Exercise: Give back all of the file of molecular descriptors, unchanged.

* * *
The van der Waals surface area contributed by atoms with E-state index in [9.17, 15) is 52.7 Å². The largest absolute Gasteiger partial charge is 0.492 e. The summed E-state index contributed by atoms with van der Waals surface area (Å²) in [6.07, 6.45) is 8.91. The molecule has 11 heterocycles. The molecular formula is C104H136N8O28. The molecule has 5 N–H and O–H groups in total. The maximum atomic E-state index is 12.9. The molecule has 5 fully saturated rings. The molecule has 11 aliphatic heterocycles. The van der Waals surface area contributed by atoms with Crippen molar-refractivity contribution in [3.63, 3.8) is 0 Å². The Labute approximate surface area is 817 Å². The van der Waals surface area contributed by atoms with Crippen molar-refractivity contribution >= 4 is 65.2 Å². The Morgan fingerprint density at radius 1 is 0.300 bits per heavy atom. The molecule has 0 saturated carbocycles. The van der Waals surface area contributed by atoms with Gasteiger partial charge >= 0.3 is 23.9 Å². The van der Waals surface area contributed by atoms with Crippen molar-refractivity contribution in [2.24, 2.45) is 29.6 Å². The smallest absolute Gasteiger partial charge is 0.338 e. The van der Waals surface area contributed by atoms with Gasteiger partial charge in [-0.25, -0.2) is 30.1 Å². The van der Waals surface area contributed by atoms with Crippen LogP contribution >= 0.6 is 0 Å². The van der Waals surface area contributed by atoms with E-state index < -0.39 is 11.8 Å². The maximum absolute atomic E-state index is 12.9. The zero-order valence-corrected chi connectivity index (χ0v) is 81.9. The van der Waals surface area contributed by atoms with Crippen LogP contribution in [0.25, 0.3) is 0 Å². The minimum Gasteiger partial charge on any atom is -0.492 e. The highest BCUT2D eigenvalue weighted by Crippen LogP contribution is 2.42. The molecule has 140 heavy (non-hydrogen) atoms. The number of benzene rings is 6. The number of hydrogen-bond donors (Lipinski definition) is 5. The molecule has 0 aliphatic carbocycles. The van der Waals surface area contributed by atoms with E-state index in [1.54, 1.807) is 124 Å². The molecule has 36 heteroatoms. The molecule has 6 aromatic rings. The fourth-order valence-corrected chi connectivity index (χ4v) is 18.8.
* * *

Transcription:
The van der Waals surface area contributed by atoms with E-state index in [9.17, 15) is 52.7 Å². The largest absolute Gasteiger partial charge is 0.492 e. The summed E-state index contributed by atoms with van der Waals surface area (Å²) in [6.07, 6.45) is 8.91. The molecule has 11 heterocycles. The molecular formula is C104H136N8O28. The molecule has 5 N–H and O–H groups in total. The maximum atomic E-state index is 12.9. The molecule has 5 fully saturated rings. The molecule has 11 aliphatic heterocycles. The van der Waals surface area contributed by atoms with Crippen molar-refractivity contribution in [3.63, 3.8) is 0 Å². The Labute approximate surface area is 817 Å². The van der Waals surface area contributed by atoms with Crippen molar-refractivity contribution >= 4 is 65.2 Å². The Morgan fingerprint density at radius 1 is 0.300 bits per heavy atom. The molecule has 0 saturated carbocycles. The van der Waals surface area contributed by atoms with Gasteiger partial charge >= 0.3 is 23.9 Å². The van der Waals surface area contributed by atoms with Crippen molar-refractivity contribution in [2.24, 2.45) is 29.6 Å². The smallest absolute Gasteiger partial charge is 0.338 e. The van der Waals surface area contributed by atoms with Gasteiger partial charge in [-0.25, -0.2) is 30.1 Å². The van der Waals surface area contributed by atoms with Crippen LogP contribution >= 0.6 is 0 Å². The van der Waals surface area contributed by atoms with E-state index < -0.39 is 11.8 Å². The maximum absolute atomic E-state index is 12.9. The zero-order valence-corrected chi connectivity index (χ0v) is 81.9. The van der Waals surface area contributed by atoms with Crippen LogP contribution in [0.25, 0.3) is 0 Å². The minimum Gasteiger partial charge on any atom is -0.492 e. The highest BCUT2D eigenvalue weighted by Crippen LogP contribution is 2.42. The molecule has 140 heavy (non-hydrogen) atoms. The number of benzene rings is 6. The number of hydrogen-bond donors (Lipinski definition) is 5. The molecule has 0 aliphatic carbocycles. The van der Waals surface area contributed by atoms with E-state index in [1.54, 1.807) is 124 Å². The molecule has 36 heteroatoms. The molecule has 6 aromatic rings. The fourth-order valence-corrected chi connectivity index (χ4v) is 18.8.